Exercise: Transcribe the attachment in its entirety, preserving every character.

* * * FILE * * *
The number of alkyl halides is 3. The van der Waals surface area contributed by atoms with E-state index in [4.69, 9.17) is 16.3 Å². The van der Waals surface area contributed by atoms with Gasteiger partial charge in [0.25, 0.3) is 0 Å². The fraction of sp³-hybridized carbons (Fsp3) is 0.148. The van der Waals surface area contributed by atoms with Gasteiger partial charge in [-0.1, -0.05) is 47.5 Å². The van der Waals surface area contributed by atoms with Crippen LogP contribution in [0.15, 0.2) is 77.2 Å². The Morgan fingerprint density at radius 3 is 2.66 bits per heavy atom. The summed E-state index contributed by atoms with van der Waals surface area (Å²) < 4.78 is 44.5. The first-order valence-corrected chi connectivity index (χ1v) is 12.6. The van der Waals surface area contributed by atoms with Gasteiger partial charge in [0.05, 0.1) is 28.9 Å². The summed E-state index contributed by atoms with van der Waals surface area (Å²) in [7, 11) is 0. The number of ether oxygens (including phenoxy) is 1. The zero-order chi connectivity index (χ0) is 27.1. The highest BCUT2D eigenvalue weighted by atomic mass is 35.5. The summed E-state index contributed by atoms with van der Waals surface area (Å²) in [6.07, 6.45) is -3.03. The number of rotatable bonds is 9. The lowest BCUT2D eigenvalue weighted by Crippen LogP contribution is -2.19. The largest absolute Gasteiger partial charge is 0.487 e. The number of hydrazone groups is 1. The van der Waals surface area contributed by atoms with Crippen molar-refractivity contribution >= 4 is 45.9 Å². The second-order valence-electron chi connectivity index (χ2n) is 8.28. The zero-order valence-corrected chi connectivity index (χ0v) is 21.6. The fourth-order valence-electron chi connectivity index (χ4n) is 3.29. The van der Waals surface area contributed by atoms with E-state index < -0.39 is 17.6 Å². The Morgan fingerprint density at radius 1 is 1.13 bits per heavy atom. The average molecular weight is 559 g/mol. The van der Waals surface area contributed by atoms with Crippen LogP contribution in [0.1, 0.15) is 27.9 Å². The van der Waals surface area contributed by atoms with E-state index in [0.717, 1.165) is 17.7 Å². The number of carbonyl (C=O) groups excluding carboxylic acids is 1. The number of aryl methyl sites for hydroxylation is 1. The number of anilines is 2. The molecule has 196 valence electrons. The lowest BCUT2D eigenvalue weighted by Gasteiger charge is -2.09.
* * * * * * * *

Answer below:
The number of alkyl halides is 3. The van der Waals surface area contributed by atoms with E-state index in [4.69, 9.17) is 16.3 Å². The van der Waals surface area contributed by atoms with Gasteiger partial charge in [0.25, 0.3) is 0 Å². The fraction of sp³-hybridized carbons (Fsp3) is 0.148. The van der Waals surface area contributed by atoms with Gasteiger partial charge in [-0.1, -0.05) is 47.5 Å². The van der Waals surface area contributed by atoms with Crippen LogP contribution in [0.15, 0.2) is 77.2 Å². The Morgan fingerprint density at radius 3 is 2.66 bits per heavy atom. The summed E-state index contributed by atoms with van der Waals surface area (Å²) < 4.78 is 44.5. The first-order valence-corrected chi connectivity index (χ1v) is 12.6. The van der Waals surface area contributed by atoms with Gasteiger partial charge in [0.05, 0.1) is 28.9 Å². The summed E-state index contributed by atoms with van der Waals surface area (Å²) in [7, 11) is 0. The number of ether oxygens (including phenoxy) is 1. The zero-order chi connectivity index (χ0) is 27.1. The highest BCUT2D eigenvalue weighted by atomic mass is 35.5. The summed E-state index contributed by atoms with van der Waals surface area (Å²) in [6.07, 6.45) is -3.03. The number of rotatable bonds is 9. The lowest BCUT2D eigenvalue weighted by Crippen LogP contribution is -2.19. The largest absolute Gasteiger partial charge is 0.487 e. The number of hydrazone groups is 1. The van der Waals surface area contributed by atoms with Crippen molar-refractivity contribution >= 4 is 45.9 Å². The second-order valence-electron chi connectivity index (χ2n) is 8.28. The zero-order valence-corrected chi connectivity index (χ0v) is 21.6. The fourth-order valence-electron chi connectivity index (χ4n) is 3.29. The van der Waals surface area contributed by atoms with E-state index < -0.39 is 17.6 Å². The Morgan fingerprint density at radius 1 is 1.13 bits per heavy atom. The average molecular weight is 559 g/mol. The van der Waals surface area contributed by atoms with Crippen LogP contribution in [0.1, 0.15) is 27.9 Å². The van der Waals surface area contributed by atoms with E-state index in [0.717, 1.165) is 17.7 Å². The number of carbonyl (C=O) groups excluding carboxylic acids is 1. The number of aryl methyl sites for hydroxylation is 1. The number of anilines is 2. The molecule has 196 valence electrons. The lowest BCUT2D eigenvalue weighted by Gasteiger charge is -2.09.